workers that are going to be cut or the Washington Monument that is
going to be closed.  Its never the egg license program that has to be cut.

Update: Here is the form letter the governor's office sent out in response to my letter:

A weakened national economy and auto-pilot state spending has created a projected budget shortfall of $14.5 billion for fiscal year 2008-09. Although state government revenues this coming year are actually forecast to hold steady, the problem is that every year automatic spending formulas increase expenditures.  Left unchecked, next year's budget would need to grow by 7.3-percent, which is $7.6 billion; even booming economies can't meet that kind of increase.  To immediately combat this crisis, the Governor has proposed a 10-percent reduction in nearly every General Fund program from their projected 2008-09 funding levels.  While these reductions are unquestionably painful and challenging, this across-the-board approach is designed to protect essential services by spreading reductions as evenly as possible.

To achieve this difficult reduction, State Parks will be reducing both its permanent and seasonal workforce.  As a result, 48 park units will be closed or partially closed to the public and placed in caretaker status.  By closing parks and eliminating positions, remaining resources can be consolidated and shifted to other parks to provide for services necessary to keep those parks open and operating.  While 48 parks are affected by closures, 230 parks-or 83% of the system-will remain open.

We must reform our state budget process.  Government cannot continue to put people through the binge and purge of our budget process that has now led to park closures.  That's why the Governor has proposed a Budget Stabilization Act.  Under the Governor's plan, when revenues grow, Sacramento would not be able to spend all the money.  Instead, we would set a portion aside in a Revenue Stabilization Fund to stabilize the budget in down years.  If a deficit develops during the year, instead of waiting to accumulate billions of dollars of debt, the Governor's plan would automatically trigger lower funding levels already agreed upon by the Legislature.  Had this system been in place the past decade, we would not be facing a $14.5 billion deficit.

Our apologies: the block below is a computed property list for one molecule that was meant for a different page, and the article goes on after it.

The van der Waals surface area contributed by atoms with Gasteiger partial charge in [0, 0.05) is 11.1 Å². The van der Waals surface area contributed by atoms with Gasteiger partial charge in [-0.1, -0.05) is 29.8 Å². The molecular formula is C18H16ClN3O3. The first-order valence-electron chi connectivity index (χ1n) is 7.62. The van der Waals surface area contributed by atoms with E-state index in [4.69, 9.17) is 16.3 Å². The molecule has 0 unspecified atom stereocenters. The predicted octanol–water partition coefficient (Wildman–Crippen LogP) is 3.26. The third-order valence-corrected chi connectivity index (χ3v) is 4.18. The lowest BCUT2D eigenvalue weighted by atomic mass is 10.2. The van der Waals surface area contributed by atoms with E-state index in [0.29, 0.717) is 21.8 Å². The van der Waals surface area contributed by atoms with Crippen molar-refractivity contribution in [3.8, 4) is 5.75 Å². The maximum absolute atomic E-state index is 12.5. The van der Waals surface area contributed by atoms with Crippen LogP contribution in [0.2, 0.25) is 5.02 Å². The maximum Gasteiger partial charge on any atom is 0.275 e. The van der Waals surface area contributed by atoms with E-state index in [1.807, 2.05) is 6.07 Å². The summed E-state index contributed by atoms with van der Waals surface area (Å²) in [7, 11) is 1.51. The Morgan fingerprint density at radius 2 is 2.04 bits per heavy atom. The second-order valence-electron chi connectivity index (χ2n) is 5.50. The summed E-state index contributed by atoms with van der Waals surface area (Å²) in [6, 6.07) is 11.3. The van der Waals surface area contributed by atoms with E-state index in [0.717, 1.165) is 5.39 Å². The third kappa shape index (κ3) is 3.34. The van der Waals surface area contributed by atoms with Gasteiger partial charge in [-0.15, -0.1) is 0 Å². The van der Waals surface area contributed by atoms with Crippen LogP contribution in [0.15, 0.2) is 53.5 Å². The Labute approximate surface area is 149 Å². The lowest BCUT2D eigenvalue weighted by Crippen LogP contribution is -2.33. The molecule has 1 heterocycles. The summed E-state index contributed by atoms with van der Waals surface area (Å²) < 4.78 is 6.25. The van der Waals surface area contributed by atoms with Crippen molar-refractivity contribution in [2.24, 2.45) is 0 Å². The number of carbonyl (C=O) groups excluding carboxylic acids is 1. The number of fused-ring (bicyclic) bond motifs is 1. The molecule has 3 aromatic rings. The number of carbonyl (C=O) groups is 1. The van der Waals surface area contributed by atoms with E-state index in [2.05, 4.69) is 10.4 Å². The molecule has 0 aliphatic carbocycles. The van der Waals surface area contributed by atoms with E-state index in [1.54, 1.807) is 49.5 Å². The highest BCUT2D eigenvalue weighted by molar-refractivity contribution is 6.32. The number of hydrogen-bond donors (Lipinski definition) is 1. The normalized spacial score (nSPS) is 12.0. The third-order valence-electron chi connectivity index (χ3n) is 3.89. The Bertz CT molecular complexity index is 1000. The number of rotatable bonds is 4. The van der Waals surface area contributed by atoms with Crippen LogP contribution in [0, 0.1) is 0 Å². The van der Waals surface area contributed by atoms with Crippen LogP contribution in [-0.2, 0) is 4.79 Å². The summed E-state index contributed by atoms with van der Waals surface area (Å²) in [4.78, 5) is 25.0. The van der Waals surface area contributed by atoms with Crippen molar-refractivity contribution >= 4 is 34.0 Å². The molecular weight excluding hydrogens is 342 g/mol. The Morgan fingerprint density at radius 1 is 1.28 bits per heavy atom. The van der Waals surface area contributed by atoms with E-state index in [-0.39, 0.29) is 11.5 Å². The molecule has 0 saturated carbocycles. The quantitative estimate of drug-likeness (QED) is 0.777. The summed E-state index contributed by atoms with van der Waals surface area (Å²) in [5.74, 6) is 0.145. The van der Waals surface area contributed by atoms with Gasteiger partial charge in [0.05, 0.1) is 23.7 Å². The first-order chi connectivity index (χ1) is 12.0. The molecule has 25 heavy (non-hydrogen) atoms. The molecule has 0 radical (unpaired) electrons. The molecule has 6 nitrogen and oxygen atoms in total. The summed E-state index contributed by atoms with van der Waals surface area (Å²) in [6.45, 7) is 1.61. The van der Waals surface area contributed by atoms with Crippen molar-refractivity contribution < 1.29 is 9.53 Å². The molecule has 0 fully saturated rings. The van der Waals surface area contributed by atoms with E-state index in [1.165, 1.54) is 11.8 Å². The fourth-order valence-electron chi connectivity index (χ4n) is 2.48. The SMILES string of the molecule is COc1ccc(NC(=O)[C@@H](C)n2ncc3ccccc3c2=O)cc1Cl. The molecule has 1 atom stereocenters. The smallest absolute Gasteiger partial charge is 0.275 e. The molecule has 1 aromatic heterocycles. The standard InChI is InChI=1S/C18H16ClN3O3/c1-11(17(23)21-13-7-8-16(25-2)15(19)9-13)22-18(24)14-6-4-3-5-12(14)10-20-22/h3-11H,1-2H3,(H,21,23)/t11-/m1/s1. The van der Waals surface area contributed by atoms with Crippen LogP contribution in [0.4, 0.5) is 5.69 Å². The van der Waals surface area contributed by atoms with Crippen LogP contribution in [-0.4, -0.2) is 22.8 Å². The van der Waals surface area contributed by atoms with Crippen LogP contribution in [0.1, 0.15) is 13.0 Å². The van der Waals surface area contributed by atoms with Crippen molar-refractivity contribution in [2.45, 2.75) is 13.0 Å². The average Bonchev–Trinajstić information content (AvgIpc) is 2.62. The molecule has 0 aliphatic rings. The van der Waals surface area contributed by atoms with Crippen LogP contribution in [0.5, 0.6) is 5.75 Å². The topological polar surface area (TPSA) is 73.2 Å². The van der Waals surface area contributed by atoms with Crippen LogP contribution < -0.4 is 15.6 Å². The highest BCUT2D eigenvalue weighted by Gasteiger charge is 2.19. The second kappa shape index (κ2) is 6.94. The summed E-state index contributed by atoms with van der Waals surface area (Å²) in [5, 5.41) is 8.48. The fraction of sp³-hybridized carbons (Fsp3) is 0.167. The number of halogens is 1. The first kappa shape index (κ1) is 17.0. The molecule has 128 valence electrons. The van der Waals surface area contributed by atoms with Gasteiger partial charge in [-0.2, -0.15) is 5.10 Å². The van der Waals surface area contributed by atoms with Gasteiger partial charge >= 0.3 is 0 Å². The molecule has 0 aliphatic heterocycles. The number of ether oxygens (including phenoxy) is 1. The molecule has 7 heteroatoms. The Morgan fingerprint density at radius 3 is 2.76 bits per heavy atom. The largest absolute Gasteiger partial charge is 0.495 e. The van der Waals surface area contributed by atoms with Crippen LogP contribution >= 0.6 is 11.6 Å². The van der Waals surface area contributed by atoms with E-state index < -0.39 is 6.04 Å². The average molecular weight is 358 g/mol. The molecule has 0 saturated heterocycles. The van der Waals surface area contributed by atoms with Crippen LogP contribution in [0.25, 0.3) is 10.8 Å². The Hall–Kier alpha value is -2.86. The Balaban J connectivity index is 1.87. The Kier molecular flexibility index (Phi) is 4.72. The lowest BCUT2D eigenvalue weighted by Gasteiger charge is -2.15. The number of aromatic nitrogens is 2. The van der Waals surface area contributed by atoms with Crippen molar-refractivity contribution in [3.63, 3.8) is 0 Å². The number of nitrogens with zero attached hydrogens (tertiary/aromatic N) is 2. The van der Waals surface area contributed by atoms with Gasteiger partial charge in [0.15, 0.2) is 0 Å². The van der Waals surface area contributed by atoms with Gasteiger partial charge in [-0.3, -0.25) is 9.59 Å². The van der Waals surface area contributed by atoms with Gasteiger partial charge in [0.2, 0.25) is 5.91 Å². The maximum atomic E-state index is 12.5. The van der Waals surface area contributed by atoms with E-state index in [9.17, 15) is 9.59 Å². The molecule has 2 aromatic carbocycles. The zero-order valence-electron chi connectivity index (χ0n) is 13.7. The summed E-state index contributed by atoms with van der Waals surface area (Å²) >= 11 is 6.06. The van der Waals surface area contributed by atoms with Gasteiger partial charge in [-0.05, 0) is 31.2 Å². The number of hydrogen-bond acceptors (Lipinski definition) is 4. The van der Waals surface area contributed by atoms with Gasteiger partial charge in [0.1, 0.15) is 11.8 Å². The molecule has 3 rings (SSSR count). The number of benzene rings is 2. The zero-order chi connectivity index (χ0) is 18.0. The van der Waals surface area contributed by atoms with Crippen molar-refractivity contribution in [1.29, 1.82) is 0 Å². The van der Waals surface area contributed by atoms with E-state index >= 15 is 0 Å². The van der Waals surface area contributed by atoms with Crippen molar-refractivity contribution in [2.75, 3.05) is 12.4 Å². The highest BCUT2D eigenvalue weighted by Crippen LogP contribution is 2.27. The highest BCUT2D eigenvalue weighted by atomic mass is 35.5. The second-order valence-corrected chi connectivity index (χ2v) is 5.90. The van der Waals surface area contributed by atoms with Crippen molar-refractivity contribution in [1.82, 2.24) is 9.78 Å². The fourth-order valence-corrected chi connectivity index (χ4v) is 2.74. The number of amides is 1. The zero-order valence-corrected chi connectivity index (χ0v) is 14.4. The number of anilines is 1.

As Governor Schwarzenegger works with his partners in the Legislature, he will keep your concerns in mind.  With your help, we will turn today's temporary problem into a permanent victory for the people of California.


  1. Sol:

    So you sent them a letter explaining that the parks did not need to be closed, but could be turned into revenue producing operations instead, and they sent you back a form letter saying there wasn't enough money to keep the parks open? Nice.

  2. Jimk:

    As is typical in these situations, the state of California is not actually interested in solving the problem of the state park funding. They are only interested in using high visibility state services (parks, fire, police) as a hammer to advance other budgetary priorities. You never hear them talk about cutting, oh I don't know, state employee benefits in CA. Since Arnold has been trying to cut CA spending (god bless him but he is unlikely to succeed), he is going to use parks to drive home his hoped for state spending reform. Given California's very liberal legislature, he is unlikely to succeed and the next step will be a tax increase, probably through adding a new surtax on high income earners, or possibly repealing some of the limitations on property taxes instituted with proposition 13 in the late 70's

  3. bbeeman: